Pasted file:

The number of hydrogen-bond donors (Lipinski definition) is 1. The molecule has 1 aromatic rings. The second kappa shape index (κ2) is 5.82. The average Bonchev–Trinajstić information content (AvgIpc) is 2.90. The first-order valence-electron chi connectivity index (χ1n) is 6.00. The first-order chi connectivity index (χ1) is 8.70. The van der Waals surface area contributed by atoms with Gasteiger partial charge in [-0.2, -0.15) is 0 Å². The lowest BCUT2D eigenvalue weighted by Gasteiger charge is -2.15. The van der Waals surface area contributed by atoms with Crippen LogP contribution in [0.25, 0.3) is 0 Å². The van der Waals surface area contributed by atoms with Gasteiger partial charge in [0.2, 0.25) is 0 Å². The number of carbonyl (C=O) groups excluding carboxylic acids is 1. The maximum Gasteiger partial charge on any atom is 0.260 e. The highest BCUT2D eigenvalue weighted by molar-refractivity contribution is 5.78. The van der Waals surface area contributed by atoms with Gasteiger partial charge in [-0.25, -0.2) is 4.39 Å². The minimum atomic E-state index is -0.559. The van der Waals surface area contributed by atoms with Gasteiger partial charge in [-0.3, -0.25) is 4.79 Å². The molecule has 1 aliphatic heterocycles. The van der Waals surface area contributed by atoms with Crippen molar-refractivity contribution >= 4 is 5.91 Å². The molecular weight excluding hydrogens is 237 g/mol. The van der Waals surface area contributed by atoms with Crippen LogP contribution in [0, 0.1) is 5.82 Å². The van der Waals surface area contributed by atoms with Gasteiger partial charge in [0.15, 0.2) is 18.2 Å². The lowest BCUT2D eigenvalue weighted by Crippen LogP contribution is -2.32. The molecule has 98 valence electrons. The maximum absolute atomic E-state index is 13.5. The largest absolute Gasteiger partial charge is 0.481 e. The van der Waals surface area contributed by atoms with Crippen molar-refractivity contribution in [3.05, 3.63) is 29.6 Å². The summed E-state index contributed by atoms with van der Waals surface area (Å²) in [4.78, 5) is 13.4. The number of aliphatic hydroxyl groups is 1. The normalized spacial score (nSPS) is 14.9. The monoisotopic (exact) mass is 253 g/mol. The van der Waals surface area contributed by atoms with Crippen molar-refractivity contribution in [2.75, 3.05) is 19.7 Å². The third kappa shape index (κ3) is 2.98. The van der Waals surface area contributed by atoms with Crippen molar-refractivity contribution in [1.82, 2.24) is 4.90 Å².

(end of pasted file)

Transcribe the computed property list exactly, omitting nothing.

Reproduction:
The number of hydrogen-bond donors (Lipinski definition) is 1. The molecule has 1 aromatic rings. The second kappa shape index (κ2) is 5.82. The average Bonchev–Trinajstić information content (AvgIpc) is 2.90. The first-order valence-electron chi connectivity index (χ1n) is 6.00. The first-order chi connectivity index (χ1) is 8.70. The van der Waals surface area contributed by atoms with Gasteiger partial charge in [-0.2, -0.15) is 0 Å². The lowest BCUT2D eigenvalue weighted by Gasteiger charge is -2.15. The van der Waals surface area contributed by atoms with Crippen LogP contribution in [0.25, 0.3) is 0 Å². The van der Waals surface area contributed by atoms with Gasteiger partial charge in [0.2, 0.25) is 0 Å². The number of carbonyl (C=O) groups excluding carboxylic acids is 1. The maximum Gasteiger partial charge on any atom is 0.260 e. The highest BCUT2D eigenvalue weighted by molar-refractivity contribution is 5.78. The van der Waals surface area contributed by atoms with Gasteiger partial charge in [-0.25, -0.2) is 4.39 Å². The minimum atomic E-state index is -0.559. The van der Waals surface area contributed by atoms with Gasteiger partial charge in [-0.3, -0.25) is 4.79 Å². The molecule has 1 aliphatic heterocycles. The van der Waals surface area contributed by atoms with Crippen molar-refractivity contribution >= 4 is 5.91 Å². The molecular weight excluding hydrogens is 237 g/mol. The van der Waals surface area contributed by atoms with Crippen LogP contribution in [0, 0.1) is 5.82 Å². The van der Waals surface area contributed by atoms with Gasteiger partial charge in [0.15, 0.2) is 18.2 Å². The lowest BCUT2D eigenvalue weighted by Crippen LogP contribution is -2.32. The molecule has 98 valence electrons. The maximum absolute atomic E-state index is 13.5. The largest absolute Gasteiger partial charge is 0.481 e. The van der Waals surface area contributed by atoms with Crippen molar-refractivity contribution in [3.05, 3.63) is 29.6 Å². The summed E-state index contributed by atoms with van der Waals surface area (Å²) in [4.78, 5) is 13.4. The number of aliphatic hydroxyl groups is 1. The normalized spacial score (nSPS) is 14.9. The monoisotopic (exact) mass is 253 g/mol. The van der Waals surface area contributed by atoms with Crippen molar-refractivity contribution in [2.75, 3.05) is 19.7 Å². The third kappa shape index (κ3) is 2.98. The van der Waals surface area contributed by atoms with Crippen molar-refractivity contribution in [1.82, 2.24) is 4.90 Å².